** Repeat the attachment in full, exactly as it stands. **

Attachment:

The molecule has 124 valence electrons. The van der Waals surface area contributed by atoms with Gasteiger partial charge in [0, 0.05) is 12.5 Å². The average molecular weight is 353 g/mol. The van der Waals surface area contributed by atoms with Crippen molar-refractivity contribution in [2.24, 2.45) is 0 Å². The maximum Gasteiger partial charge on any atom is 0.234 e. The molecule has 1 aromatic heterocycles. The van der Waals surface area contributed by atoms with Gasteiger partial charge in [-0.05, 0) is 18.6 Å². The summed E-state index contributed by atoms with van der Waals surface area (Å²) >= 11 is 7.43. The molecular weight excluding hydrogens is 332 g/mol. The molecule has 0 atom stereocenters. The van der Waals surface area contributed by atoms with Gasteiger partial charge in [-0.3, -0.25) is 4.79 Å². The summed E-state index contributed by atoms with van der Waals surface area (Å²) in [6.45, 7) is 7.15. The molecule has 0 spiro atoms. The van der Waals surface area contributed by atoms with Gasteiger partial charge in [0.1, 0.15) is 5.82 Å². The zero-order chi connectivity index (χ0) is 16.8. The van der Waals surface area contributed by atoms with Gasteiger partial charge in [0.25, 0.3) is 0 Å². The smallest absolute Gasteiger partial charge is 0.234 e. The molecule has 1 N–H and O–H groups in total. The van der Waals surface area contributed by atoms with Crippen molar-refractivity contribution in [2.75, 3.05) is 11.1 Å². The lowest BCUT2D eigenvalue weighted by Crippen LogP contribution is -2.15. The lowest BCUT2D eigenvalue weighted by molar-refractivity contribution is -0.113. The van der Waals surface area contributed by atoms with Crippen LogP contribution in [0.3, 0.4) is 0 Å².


The molecule has 124 valence electrons. The van der Waals surface area contributed by atoms with Gasteiger partial charge in [0, 0.05) is 12.5 Å². The average molecular weight is 353 g/mol. The van der Waals surface area contributed by atoms with Crippen molar-refractivity contribution in [2.24, 2.45) is 0 Å². The maximum Gasteiger partial charge on any atom is 0.234 e. The molecule has 1 aromatic heterocycles. The van der Waals surface area contributed by atoms with Gasteiger partial charge in [-0.05, 0) is 18.6 Å². The summed E-state index contributed by atoms with van der Waals surface area (Å²) >= 11 is 7.43. The molecular weight excluding hydrogens is 332 g/mol. The molecule has 0 atom stereocenters. The van der Waals surface area contributed by atoms with Gasteiger partial charge in [-0.3, -0.25) is 4.79 Å². The summed E-state index contributed by atoms with van der Waals surface area (Å²) in [6.45, 7) is 7.15. The molecule has 0 spiro atoms. The van der Waals surface area contributed by atoms with Gasteiger partial charge in [0.1, 0.15) is 5.82 Å². The zero-order chi connectivity index (χ0) is 16.8. The van der Waals surface area contributed by atoms with Gasteiger partial charge in [0.25, 0.3) is 0 Å². The smallest absolute Gasteiger partial charge is 0.234 e. The molecule has 1 N–H and O–H groups in total. The van der Waals surface area contributed by atoms with Crippen molar-refractivity contribution in [2.75, 3.05) is 11.1 Å². The lowest BCUT2D eigenvalue weighted by Crippen LogP contribution is -2.15. The lowest BCUT2D eigenvalue weighted by molar-refractivity contribution is -0.113. The van der Waals surface area contributed by atoms with Crippen LogP contribution in [0.3, 0.4) is 0 Å².